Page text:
related to any cause. And this is the sense in which the term is generally employed. But when the matter is closely examined, it is seen that there is no chance whatsoever about the fall of the dice. Each time a die falls, and displays a certain number, it obeys a law as infallible as that which governs the revolution of the planets around the sun. Back of the fall of the die are causes, or chains of causes, running back further than the mind can follow. The position of the die in the box; the amount of muscular energy expended in the throw; the condition of the table, etc., etc., all are causes, the effect of which may be seen. But back of these seen causes there are chains of unseen preceding causes, all of which had a bearing upon the number of the die which fell uppermost.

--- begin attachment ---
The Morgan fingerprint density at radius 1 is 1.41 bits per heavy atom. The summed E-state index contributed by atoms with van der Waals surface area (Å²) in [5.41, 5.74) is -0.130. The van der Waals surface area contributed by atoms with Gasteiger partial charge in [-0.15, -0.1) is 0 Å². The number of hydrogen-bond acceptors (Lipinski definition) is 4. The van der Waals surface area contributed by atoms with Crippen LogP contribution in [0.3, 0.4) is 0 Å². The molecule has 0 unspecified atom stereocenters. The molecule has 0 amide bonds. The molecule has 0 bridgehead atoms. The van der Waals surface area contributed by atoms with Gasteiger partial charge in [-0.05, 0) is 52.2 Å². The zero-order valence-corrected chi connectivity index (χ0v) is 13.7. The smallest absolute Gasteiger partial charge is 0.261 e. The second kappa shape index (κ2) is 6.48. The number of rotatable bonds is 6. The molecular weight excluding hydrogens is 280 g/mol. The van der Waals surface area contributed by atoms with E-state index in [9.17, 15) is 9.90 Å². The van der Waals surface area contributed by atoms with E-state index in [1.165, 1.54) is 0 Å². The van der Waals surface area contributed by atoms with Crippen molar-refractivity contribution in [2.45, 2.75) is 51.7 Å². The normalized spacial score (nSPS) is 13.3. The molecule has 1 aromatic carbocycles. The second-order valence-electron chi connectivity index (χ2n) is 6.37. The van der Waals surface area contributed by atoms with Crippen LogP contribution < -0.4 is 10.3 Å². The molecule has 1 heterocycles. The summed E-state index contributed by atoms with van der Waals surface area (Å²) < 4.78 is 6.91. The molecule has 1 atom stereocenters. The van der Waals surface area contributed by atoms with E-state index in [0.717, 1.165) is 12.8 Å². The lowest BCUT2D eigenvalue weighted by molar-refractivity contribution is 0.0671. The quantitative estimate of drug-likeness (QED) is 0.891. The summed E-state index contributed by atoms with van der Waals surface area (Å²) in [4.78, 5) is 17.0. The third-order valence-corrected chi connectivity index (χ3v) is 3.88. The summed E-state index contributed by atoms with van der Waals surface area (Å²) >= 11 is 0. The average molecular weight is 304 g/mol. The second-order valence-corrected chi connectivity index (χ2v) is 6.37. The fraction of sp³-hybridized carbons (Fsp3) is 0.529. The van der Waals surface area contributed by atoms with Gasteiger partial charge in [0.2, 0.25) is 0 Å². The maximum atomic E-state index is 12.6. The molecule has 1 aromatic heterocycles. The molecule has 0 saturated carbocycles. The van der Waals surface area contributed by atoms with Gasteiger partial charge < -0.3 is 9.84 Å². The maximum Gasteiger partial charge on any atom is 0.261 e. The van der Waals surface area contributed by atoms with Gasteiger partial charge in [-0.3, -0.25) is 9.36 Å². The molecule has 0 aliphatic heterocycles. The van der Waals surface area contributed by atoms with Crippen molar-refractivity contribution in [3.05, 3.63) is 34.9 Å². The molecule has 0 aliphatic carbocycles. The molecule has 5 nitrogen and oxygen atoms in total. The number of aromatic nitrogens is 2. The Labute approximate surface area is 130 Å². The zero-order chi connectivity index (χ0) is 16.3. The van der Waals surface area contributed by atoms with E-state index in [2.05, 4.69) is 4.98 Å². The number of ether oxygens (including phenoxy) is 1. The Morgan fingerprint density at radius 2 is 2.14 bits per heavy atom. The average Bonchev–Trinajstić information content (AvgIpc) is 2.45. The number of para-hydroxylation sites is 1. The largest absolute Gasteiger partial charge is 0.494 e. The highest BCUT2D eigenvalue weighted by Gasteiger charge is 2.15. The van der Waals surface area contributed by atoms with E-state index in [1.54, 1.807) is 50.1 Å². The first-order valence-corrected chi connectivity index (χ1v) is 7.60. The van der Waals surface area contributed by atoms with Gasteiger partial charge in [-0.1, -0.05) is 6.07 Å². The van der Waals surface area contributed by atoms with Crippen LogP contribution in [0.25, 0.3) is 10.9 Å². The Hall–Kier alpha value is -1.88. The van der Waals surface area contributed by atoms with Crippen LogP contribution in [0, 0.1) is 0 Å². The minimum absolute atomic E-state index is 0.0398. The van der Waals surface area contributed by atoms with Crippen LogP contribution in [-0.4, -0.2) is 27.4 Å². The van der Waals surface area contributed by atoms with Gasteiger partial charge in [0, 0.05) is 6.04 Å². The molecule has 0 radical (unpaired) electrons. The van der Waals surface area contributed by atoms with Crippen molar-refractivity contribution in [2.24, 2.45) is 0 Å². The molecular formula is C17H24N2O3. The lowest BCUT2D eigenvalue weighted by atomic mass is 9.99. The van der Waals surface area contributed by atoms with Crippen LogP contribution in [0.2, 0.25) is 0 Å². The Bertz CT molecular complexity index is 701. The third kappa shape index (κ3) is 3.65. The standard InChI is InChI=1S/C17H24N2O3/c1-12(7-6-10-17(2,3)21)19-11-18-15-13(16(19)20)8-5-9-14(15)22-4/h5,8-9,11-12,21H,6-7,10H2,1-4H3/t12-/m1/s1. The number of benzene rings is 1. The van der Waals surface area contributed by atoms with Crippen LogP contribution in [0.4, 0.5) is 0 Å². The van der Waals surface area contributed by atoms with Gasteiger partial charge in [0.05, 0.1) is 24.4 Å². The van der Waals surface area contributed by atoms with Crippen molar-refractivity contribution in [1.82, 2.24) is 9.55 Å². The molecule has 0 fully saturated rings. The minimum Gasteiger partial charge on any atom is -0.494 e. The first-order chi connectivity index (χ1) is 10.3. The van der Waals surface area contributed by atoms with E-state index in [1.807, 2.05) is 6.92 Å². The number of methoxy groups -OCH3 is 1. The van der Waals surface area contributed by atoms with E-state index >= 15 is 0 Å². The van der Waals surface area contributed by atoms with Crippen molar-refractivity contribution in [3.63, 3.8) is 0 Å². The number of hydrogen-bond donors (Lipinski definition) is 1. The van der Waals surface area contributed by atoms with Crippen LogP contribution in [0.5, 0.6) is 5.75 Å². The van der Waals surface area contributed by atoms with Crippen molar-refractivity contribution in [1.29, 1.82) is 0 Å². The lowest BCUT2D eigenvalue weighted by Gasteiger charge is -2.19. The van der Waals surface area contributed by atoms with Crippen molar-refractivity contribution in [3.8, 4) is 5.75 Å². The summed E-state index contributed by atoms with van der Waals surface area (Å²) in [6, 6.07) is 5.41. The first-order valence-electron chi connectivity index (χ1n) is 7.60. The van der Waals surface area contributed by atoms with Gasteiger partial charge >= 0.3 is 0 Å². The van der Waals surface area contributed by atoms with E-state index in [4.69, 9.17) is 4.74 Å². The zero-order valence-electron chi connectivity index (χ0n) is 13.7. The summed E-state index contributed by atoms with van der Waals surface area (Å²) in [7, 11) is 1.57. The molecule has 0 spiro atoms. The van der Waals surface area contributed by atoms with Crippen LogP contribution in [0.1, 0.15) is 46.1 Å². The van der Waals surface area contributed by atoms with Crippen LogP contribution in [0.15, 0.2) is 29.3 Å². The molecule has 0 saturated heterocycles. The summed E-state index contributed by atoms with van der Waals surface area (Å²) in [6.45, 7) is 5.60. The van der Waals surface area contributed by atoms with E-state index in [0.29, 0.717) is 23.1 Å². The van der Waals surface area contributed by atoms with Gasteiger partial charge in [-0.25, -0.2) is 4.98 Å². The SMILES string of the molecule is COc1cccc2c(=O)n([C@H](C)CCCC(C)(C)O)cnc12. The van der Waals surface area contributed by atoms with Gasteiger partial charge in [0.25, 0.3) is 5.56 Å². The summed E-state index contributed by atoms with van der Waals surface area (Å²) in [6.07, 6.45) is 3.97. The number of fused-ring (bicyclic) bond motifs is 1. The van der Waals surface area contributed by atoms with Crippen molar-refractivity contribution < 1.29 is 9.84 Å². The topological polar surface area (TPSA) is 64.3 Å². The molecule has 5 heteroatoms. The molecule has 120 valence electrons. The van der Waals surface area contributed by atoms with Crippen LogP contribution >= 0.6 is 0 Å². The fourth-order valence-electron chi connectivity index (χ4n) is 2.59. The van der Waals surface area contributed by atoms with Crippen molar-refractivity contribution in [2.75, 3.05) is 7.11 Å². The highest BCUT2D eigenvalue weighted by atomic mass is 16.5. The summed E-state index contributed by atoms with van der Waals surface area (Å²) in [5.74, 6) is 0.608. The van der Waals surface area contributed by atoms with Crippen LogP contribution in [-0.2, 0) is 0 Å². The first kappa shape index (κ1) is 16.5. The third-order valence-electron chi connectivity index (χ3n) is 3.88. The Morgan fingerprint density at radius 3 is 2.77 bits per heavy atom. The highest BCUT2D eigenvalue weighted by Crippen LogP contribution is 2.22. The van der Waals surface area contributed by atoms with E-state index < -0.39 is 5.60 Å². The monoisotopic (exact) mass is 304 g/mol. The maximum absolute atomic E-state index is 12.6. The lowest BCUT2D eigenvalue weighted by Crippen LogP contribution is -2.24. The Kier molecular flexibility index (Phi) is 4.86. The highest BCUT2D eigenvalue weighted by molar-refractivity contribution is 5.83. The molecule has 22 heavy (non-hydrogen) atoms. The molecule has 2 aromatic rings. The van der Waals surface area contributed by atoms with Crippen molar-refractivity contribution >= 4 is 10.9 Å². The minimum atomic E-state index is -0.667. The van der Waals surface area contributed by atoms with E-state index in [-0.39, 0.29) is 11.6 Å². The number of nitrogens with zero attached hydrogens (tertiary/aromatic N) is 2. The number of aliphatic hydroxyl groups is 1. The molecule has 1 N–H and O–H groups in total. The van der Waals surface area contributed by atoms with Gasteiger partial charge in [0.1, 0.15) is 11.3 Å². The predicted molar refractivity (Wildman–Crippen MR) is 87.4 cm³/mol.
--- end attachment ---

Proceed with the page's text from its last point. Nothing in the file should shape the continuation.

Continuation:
If a die be cast a great number of times, it will be found that the numbers shown will be about equal, that is, there will be an equal number of one-spot, two-spot, etc., coming uppermost. Toss a penny in the air, and it may come down either "heads"